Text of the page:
Our man takes a look at the services Volvo and Toyota offer to their customers
There’s as strong a chance as not that your car insurance policy will cover windscreen chip repairs free of charge. Fixing a tyre that has a screw in it costs a few quid and takes only a little time at a tyre fitter, of which there will be one quite close to home. Both events are a pain; neither is a disaster.
Nevertheless, I find Volvo’s new policy on this quite compelling. If you turn up at a Volvo dealership in a Volvo of any age with either of those problems, they will fix them for free. “Come in. Welcome. You’re one of us. Let us sort it.” Makes you feel good, right?
Which is daft, I know. If I were in the market for one of two barges, one of which was a Volvo and one of which wasn’t, it might – might – just swing the decision in the Volvo’s favour.
It’s silly, really, because of the relatively slim chance of those things happening and the ease with which you can sort them off your own bat anyway. It might even be less convenient to travel to a dealership than sort it yourself.
Besides, deep down, I know that corporations don’t do these things from the goodness of their hearts. Once you’re in the dealership, you’re a captive audience for a while and already feeling good about the place.
“Has madam or sir considered upgrading to a more recent XC40, perchance? And we couldn’t help but notice that you’re due a service in just a few months’ time. We could book you in. I mean, nobody knows their way around a Volvo better than Volvo…”
There’s not much risk for Volvo in this endeavour yet plenty of potential reward. But it plays well.
See also Toyota’s policy introduced last summer: if you get your Toyota serviced at a Toyota dealership, and if it’s less than 10 years old with fewer than 100,000 miles on it, they will grant it a manufacturer’s warranty for 12 months. Thus with regular servicing at a main dealer, you would get a decade-long warranty that covers more-than-average mileage over that time.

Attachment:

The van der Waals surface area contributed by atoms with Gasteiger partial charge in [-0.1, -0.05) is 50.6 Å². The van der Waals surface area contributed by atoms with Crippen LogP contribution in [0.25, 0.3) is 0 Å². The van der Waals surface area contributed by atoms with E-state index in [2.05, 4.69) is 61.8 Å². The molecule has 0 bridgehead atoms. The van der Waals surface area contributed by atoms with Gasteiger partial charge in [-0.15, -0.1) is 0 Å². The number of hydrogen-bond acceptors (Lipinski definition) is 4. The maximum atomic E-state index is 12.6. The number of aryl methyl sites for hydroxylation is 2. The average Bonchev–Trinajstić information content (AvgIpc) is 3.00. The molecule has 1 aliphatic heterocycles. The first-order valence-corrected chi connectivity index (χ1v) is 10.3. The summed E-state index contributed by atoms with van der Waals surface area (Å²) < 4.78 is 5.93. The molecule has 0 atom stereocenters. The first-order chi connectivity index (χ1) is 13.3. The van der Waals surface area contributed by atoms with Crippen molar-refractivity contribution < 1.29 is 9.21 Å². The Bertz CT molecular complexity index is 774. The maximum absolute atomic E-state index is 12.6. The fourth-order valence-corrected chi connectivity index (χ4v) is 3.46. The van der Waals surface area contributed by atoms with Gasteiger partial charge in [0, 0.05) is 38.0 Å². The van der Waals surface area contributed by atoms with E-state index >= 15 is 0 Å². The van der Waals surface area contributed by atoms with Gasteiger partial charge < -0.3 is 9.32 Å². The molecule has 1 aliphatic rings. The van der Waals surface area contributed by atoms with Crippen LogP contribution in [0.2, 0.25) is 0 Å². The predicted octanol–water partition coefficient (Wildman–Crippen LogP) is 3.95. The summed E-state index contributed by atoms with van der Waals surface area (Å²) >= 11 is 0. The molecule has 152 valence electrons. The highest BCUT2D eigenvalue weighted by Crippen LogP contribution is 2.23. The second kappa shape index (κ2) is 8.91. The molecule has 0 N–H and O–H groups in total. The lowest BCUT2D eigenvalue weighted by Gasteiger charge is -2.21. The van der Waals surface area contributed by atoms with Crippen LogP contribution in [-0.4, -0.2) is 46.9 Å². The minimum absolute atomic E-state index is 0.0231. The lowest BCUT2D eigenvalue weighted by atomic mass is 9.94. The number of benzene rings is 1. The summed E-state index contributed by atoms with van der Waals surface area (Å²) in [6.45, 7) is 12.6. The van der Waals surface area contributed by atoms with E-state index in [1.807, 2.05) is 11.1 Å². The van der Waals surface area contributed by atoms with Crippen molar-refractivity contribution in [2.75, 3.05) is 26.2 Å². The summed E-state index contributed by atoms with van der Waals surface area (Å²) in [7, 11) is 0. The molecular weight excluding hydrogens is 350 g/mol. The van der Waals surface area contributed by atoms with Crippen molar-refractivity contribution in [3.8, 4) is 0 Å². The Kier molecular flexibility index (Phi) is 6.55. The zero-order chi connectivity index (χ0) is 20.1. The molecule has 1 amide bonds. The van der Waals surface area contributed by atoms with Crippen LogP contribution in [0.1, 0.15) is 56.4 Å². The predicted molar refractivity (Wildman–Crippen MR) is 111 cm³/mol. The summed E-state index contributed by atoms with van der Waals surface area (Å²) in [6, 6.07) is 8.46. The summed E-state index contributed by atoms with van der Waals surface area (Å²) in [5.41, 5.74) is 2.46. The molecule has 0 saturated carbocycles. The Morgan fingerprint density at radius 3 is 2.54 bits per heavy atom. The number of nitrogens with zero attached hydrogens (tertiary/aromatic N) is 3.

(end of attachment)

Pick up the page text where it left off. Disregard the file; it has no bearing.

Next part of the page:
Which sounds to me like quite a nice way to run a GT86, although I dare say that if any problem were spotted that had the potential to become a warranty issue in the following year, one would be persuaded to have it sorted during the service.
The risk-versus-reward for the retailer is again pretty sound, but the peace of mind appeals to the customer.
It isn’t just mainstream car makers that do this. Ferrari, for instance, has an extended warranty programme for up to 15 years.
I think we will see more of this with increased electrification. At the Taycan launch a couple of years back, Porsche’s deputy chairman described electric vehicles as “a nightmare” for dealers, because they have up to 30% fewer components in them than internally combusting alternatives and reduced servicing needs. There are fewer gaskets, leaks, fluids, filters and spinning things that will wear out.
As time goes on, then, it will be ever more important for manufacturers and retailers to make you feel like you’re part of a club. It might be subscription purchases to keep your finance deal ticking over or attention-grabbing but ultimately moderate-risk ways to make you feel like you’re being looked after. But whatever it is, they will want you signed up to something so that you will keep going back.
Autocar RSS Feed Read More